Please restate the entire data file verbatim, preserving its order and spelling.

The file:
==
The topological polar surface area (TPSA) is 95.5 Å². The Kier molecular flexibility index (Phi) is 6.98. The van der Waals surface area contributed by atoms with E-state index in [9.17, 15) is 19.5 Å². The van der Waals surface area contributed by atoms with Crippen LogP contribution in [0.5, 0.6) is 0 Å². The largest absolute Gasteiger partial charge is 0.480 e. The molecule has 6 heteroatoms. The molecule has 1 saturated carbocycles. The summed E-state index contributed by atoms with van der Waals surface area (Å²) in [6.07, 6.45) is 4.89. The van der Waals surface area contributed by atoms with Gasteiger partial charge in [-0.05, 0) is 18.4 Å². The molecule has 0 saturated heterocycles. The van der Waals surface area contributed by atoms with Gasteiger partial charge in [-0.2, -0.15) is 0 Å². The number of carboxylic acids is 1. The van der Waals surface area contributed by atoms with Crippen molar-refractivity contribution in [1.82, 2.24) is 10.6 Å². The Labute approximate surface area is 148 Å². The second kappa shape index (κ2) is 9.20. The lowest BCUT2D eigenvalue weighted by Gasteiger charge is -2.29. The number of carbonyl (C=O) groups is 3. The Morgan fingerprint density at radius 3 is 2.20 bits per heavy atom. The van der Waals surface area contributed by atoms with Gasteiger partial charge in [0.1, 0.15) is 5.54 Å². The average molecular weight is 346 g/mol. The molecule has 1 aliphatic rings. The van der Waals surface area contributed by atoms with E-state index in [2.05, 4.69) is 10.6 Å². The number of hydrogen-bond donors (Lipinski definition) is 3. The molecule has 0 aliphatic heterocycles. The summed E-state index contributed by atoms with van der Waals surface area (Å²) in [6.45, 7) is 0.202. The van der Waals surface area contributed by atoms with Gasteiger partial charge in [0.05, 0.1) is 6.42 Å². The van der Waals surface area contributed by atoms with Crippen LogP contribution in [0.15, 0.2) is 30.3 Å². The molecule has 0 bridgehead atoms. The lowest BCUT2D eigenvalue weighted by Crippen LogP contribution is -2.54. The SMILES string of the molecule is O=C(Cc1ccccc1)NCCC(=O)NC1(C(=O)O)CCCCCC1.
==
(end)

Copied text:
The topological polar surface area (TPSA) is 95.5 Å². The Kier molecular flexibility index (Phi) is 6.98. The van der Waals surface area contributed by atoms with E-state index in [9.17, 15) is 19.5 Å². The van der Waals surface area contributed by atoms with Crippen LogP contribution in [0.5, 0.6) is 0 Å². The largest absolute Gasteiger partial charge is 0.480 e. The molecule has 6 heteroatoms. The molecule has 1 saturated carbocycles. The summed E-state index contributed by atoms with van der Waals surface area (Å²) in [6.07, 6.45) is 4.89. The van der Waals surface area contributed by atoms with Gasteiger partial charge in [-0.05, 0) is 18.4 Å². The molecule has 0 saturated heterocycles. The van der Waals surface area contributed by atoms with Gasteiger partial charge in [-0.2, -0.15) is 0 Å². The number of carboxylic acids is 1. The van der Waals surface area contributed by atoms with Crippen molar-refractivity contribution in [1.82, 2.24) is 10.6 Å². The Labute approximate surface area is 148 Å². The second kappa shape index (κ2) is 9.20. The lowest BCUT2D eigenvalue weighted by Gasteiger charge is -2.29. The number of carbonyl (C=O) groups is 3. The Morgan fingerprint density at radius 3 is 2.20 bits per heavy atom. The van der Waals surface area contributed by atoms with Gasteiger partial charge in [0.1, 0.15) is 5.54 Å². The average molecular weight is 346 g/mol. The molecule has 1 aliphatic rings. The van der Waals surface area contributed by atoms with E-state index in [2.05, 4.69) is 10.6 Å². The number of hydrogen-bond donors (Lipinski definition) is 3. The molecule has 0 aliphatic heterocycles. The summed E-state index contributed by atoms with van der Waals surface area (Å²) in [6.45, 7) is 0.202. The van der Waals surface area contributed by atoms with Gasteiger partial charge in [0.05, 0.1) is 6.42 Å². The van der Waals surface area contributed by atoms with Crippen LogP contribution in [0.15, 0.2) is 30.3 Å². The molecule has 0 bridgehead atoms. The lowest BCUT2D eigenvalue weighted by Crippen LogP contribution is -2.54. The SMILES string of the molecule is O=C(Cc1ccccc1)NCCC(=O)NC1(C(=O)O)CCCCCC1.